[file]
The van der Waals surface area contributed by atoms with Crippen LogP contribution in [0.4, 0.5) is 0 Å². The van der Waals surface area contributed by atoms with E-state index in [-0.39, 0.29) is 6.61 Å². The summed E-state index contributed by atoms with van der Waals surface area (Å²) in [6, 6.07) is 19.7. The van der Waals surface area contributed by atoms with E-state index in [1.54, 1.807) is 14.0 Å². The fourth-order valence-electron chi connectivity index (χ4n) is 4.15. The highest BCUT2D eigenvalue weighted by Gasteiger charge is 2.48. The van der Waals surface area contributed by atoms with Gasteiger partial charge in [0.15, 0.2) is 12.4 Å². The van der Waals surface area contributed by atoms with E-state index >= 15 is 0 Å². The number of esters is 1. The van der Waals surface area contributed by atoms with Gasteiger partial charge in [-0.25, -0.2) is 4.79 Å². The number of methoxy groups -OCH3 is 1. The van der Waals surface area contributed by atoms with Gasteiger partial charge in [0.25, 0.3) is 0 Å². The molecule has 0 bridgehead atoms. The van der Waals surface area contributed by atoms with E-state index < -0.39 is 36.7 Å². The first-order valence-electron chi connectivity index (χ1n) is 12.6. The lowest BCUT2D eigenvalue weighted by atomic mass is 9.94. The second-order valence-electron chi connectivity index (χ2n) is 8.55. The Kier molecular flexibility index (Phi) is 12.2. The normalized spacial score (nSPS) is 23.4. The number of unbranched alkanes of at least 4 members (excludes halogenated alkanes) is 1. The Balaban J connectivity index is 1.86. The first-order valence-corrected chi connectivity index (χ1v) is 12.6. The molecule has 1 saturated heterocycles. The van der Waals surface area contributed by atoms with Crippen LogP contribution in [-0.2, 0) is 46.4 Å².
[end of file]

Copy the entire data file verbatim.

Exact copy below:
The van der Waals surface area contributed by atoms with Crippen LogP contribution in [0.4, 0.5) is 0 Å². The van der Waals surface area contributed by atoms with E-state index in [-0.39, 0.29) is 6.61 Å². The summed E-state index contributed by atoms with van der Waals surface area (Å²) in [6, 6.07) is 19.7. The van der Waals surface area contributed by atoms with E-state index in [1.54, 1.807) is 14.0 Å². The fourth-order valence-electron chi connectivity index (χ4n) is 4.15. The highest BCUT2D eigenvalue weighted by Gasteiger charge is 2.48. The van der Waals surface area contributed by atoms with Gasteiger partial charge in [0.15, 0.2) is 12.4 Å². The van der Waals surface area contributed by atoms with E-state index >= 15 is 0 Å². The number of esters is 1. The van der Waals surface area contributed by atoms with Gasteiger partial charge in [-0.25, -0.2) is 4.79 Å². The number of methoxy groups -OCH3 is 1. The van der Waals surface area contributed by atoms with Gasteiger partial charge in [0.25, 0.3) is 0 Å². The molecule has 0 bridgehead atoms. The van der Waals surface area contributed by atoms with E-state index < -0.39 is 36.7 Å². The first-order valence-electron chi connectivity index (χ1n) is 12.6. The lowest BCUT2D eigenvalue weighted by atomic mass is 9.94. The second-order valence-electron chi connectivity index (χ2n) is 8.55. The Kier molecular flexibility index (Phi) is 12.2. The normalized spacial score (nSPS) is 23.4. The number of unbranched alkanes of at least 4 members (excludes halogenated alkanes) is 1. The Balaban J connectivity index is 1.86. The first-order valence-corrected chi connectivity index (χ1v) is 12.6. The molecule has 1 saturated heterocycles. The van der Waals surface area contributed by atoms with Crippen LogP contribution in [-0.2, 0) is 46.4 Å².